Loser No. 2: Chicago Bears offensive line coach Juan Castillo
There’s more than enough of a reason to be buoyant about what Juan Castillo’s overseeing for the Chicago Bears’ offensive line could mean. In just the last five years, he anchored the Buffalo Bills to two top-10 finishes in the running game and led some of the more memorable ground games of this past decade in Baltimore and Philadelphia.
And from 2014 to 2016 as the Ravens’ offensive line coach, Baltimore’s line finished tied for No. 1 in sacks allowed (just 1.1 allowed in 2014), No. 3 in 2015, and No. 13 in 2016. That’s special. Equipment managers in Baltimore were likely thankful to have him.
And while he’s more than capable of doing so in the Windy City, the lack of preseason play makes that much more difficult. Ask any Chicago Bears enthusiast what non-Foles vs. Trubisky position battle do they think holds the most importance, and you won’t get too far without discussing some of the offensive line battles.
This year’s right guard battle would’ve been must-watch, and maybe not for all of the right reasons. It reads as a two-way competition between a converted nose tackle in Rashaad Coward, and former Seahawk Germaine Ifedi, a guard with more false start penalties (8) than any player not named Laremy Tunsil. And should Ifedi win the now-done-away-with position battle, here’s what that means.
The Chicago Bears have two of the NFL’s five most penalized offensive lineman in their starting lineup (Charles Leno Jr. had 12).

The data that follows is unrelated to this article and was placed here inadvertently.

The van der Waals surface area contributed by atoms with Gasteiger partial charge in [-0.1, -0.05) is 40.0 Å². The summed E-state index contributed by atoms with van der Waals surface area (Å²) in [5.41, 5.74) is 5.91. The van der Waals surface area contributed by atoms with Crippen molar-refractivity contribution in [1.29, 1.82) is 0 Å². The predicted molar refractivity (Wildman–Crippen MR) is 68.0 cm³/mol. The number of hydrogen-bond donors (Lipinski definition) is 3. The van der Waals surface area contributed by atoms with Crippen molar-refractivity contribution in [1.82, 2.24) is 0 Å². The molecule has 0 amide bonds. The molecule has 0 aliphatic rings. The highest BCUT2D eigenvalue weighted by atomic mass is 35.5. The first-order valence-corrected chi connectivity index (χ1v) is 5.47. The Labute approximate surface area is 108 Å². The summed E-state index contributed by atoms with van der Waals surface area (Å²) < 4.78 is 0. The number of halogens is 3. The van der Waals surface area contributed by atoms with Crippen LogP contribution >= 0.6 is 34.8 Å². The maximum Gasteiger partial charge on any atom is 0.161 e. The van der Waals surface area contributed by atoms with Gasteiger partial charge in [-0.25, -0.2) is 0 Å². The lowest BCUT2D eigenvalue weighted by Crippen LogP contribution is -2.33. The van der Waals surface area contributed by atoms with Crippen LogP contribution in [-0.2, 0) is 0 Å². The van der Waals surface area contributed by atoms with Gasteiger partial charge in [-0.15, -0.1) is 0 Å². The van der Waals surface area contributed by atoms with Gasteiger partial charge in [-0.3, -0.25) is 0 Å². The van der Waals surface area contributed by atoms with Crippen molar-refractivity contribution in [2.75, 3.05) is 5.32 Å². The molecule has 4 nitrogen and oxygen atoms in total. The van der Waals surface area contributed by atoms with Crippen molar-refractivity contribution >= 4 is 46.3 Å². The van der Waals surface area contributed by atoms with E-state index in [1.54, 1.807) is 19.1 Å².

There’s a lot to like about the rest of this group, with Cody Whitehair and James Daniels, especially. And Bobby Massie could be due for a redemptive season. But if there’s any struggle, would it not be difficult to put in a different guy with no film against NFL competition in their back pocket?
Historically speaking, we’ve seen what happens when Castillo inherits castoff lines lacking elite talent. As fellow Bear Goggles On writer Parker Hurley brought out, the Bears ranked No. 27 and No. 30 in adjusted line yards in Buffalo, and that played into his dismissal.
For instance, the Chicago Bears will lose a valuable opportunity to see their two seventh-round picks, Arlington Hambright and Lachavious Simmons, play against non-Bear competition. They would’ve had their calling, especially in those third and fourth preseason games, and now, without a preseason, and the ensuing roster cuts, their seats get a little hotter.
Methinks Castillo helps make the Bears a more efficient rushing offense, regardless of how many times Nagy actually runs the ball. But it certainly would’ve been an added boost to see how the depth shook out with a preseason game or two.